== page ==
Over many years, Australia and Japan have developed mutually beneficial trade, investment and diplomatic links which has seen the bilateral relationship grow in importance to both countries. This is particularly true for Queensland with Japan being Queensland’s largest export market and largest overall trading partner. In recent times, both Japan and Australia have witnessed large scale natural disasters. From the devastating 2011 earthquake and tsunami in Japan to the Victorian bushfires and flooding in Queensland, natural disaster response and emergency management has become a key feature of management and cooperation between countries in the Asia Pacific region.
These events have a significant impact on the countries and people affected. The consequences of such disasters flow beyond borders and cannot be dealt with by one country alone. With the impact of climate change, we can expect to see an increase in natural disasters necessitating a need for thorough response and recovery measures to mitigate the humanitarian and economic impact on societies. Both Queensland’s response to the 2011 floods and Japan’s response to the 2011 earthquake and tsunami highlight the importance and benefit of disaster preparedness and recovery planning. Building on these experiences, the Griffith Asia Institute, Griffith University hosted a bilateral dialogue on how best to address the challenges associated with disaster management and resilience.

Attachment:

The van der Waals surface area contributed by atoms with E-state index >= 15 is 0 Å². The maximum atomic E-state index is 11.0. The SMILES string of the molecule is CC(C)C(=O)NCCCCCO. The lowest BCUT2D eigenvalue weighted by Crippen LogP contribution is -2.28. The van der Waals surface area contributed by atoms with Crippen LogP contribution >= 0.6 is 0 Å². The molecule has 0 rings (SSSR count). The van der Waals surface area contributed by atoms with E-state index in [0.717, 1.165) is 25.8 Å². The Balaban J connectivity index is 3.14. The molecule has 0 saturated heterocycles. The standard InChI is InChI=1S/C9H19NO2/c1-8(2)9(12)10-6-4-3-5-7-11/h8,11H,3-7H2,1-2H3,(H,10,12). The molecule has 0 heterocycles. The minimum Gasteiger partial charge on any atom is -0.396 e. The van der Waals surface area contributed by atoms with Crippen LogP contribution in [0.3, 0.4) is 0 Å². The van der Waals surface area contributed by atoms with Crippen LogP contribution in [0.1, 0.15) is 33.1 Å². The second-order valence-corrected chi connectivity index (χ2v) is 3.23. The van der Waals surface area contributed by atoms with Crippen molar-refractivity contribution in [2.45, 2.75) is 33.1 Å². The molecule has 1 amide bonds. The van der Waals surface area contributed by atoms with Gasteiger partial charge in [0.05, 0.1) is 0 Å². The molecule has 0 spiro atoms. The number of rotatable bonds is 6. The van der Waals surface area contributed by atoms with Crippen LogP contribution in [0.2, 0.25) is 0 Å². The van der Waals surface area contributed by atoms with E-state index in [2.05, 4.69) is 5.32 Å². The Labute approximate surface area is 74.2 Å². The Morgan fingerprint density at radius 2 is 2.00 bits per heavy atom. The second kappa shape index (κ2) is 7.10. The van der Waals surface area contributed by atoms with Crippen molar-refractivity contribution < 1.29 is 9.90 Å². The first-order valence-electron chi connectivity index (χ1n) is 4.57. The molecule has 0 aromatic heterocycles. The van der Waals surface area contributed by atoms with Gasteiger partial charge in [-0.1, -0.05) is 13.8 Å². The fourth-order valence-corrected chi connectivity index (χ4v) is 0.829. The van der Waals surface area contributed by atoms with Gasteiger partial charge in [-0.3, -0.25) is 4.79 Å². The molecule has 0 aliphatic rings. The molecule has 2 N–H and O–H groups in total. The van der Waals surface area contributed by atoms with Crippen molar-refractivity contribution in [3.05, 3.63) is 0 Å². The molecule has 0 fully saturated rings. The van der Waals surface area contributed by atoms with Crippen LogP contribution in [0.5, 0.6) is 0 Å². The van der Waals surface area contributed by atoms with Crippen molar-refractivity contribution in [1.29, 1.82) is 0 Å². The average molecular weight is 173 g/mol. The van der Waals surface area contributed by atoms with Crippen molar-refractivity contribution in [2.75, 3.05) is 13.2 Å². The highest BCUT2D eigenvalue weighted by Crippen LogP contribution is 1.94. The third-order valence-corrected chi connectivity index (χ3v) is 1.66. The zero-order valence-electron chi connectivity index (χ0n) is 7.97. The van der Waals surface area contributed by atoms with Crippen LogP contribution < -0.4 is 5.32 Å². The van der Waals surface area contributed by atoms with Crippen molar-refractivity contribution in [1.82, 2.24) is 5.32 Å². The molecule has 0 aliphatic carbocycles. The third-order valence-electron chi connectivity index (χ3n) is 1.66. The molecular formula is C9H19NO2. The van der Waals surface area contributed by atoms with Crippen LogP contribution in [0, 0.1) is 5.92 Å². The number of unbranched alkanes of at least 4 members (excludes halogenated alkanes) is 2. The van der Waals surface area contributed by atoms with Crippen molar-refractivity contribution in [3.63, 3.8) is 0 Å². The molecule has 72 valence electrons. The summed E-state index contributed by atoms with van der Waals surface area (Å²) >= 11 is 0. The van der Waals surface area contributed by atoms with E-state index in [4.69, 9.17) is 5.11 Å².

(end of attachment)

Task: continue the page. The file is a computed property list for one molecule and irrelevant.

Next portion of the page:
The dialogue were held over 2 days in Tokyo (November 30th and December 1st ) with the support of Trade and Investment Queensland. They successfully brought together participants from across government, industry, NGOs and academia from both Australia and Japan. The aim of the dialogue was to establish a formal platform to share information and experiences between the two countries and how best we can improve cooperation and practice in this area.